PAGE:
Roll Out The Barrels!

Posted on 05.04.09 9:07PM under Beer Cellar

barrelsI recently moved.

When you move, you really take a good hard look at every single item in your possession. What do you absolutely need? Each item you intend to keep must be painstakingly moved by hand, or at least packed by hand, and then unpacked by hand. All in all, moving presents a great opportunity to discard some of the less essential items for everyday life.

For me, I was forced to examine my ever-growing beer stash. Four fridges full of beer in various states of being, from fermenting wort, to the mini keg fridge, to the full cold bottle fridge, to the “beer cellar” fridge, to the couple of extra cases with nowhere to call home.

It became clear that it was time to play Darwin and weed out some of the stragglers, in favor of consolidating. Only the real keepers were to make it past this survival of the fittest. I would naturally select the best bottles to stick around for another generation of consumption.

In short, this means no more “beer cellar” fridge. Sure, some things were worth holding on to, but most have been consumed. What good is a single bottle of some particular beer? If it improves with age, then you don’t have any more after you learn that, and if it gets worse with age, then you’ve missed your chance to drink it fresh in its prime. At least I had a handful of beers I’d bothered to store several of. In a few years, I’ll have a healthy Bigfoot vertical, for example.

At any rate, some of the beers I kept around, but have since consumed were beers aged on wood. These brews provide a distinctive character in varying degrees. A touch of vanilla here, some boozy flavors there, every now and then a mulchy note.

The other night, I had one of these beers opened before dinner. And I found myself taking a gulp to quench my food-induced thirst as I ate the freshly prepared food. But it did not provide a positive experience, nor a complement to the food. Which got me thinking. Beer is often put forth as a great side dish to your food, but this oaked beer was a poor match to the food I had. So where does oaked strong beer fit in with the “beer and food” thing?

Of course, there is some food that would go well with the high-strength oaked, beer, laden with the complexity of derived proofs of limit theorems. For example, I figure some stinky cheese probably could stand up to the beer. But really, most normal food just ends up a squash-mark of mush under the steel-toed boot of the oaked beer.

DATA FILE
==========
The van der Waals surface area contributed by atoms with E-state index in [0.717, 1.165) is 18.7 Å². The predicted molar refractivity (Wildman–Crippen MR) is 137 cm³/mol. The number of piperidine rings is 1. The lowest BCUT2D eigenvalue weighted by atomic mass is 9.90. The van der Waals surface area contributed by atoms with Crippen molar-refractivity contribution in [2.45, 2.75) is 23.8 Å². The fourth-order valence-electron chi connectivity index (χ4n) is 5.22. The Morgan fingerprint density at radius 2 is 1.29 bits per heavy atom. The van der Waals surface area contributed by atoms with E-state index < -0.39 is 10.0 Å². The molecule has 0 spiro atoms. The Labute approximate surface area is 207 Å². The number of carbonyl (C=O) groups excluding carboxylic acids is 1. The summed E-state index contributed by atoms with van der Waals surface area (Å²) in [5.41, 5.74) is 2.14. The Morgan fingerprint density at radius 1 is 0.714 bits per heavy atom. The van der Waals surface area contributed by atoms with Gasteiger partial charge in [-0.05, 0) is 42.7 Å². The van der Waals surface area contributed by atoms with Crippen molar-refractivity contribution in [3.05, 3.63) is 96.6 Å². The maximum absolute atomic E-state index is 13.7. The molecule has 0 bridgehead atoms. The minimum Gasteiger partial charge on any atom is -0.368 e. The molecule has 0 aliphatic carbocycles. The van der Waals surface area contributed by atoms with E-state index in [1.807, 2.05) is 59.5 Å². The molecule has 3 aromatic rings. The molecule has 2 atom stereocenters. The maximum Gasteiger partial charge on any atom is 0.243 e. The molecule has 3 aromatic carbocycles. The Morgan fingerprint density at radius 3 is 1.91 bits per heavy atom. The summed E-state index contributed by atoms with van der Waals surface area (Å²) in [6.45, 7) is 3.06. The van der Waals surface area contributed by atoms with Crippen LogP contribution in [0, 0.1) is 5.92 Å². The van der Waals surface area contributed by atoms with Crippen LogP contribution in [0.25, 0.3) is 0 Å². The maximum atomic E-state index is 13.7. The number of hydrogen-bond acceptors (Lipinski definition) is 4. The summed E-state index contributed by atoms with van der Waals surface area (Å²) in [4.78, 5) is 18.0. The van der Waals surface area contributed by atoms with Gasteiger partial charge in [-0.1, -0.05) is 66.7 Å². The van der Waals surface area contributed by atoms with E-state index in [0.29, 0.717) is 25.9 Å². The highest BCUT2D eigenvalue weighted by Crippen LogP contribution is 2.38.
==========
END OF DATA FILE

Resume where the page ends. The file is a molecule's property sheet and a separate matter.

It was then, scraping the plankton of my dinner off the sole of my own wooden shoe, that I realized the oaked beer is good just on its own. It does not need nor does it want the accompaniment of food. Like a ninja of alcohol, it prefers to work alone. In the end, this new conclusion of mine just serves to enforce my overall attitude that the enjoyability of a beer is about so much more than just the beer itself. Had I forced myself to try to find the perfect food to pair the oaky beer, I could have ended up frustrated, but by letting myself follow the sudsy lead of my oaked friend, I managed to have a fully enjoyable experience through all 22 ounces of intense power. And came out quite faded at the other end.

Read Comments

  1. Posted by Good Burp on 05.12.09 8:13 PM

    I never thought of it this way, if my aged beer is so good, it is the only one I will get to enjoy. I think I need to start aging two at a time.
    Good thing my other beer fridge is still empty.

    It sounds like you are having quite the taste tests lately. Enjoy.

    By the way, I like your blog. You have a new fan.

  2. Posted by Keith Brainard on 05.12.09 8:18 PM

    Thanks! I just found your blog via BsBB yesterday, and I’m eager to follow your progress starting a brewery. One day I may do the same…

    One recent tasting tidbit: I have found that DFH Immort Ale is a lot better aged than fresh. After having a couple of one-year-old samples, I rushed out and picked up a new 4-pack. Aged it is a sublime combination of rich vanilla woody flavors, but fresh it just tasted burned to me.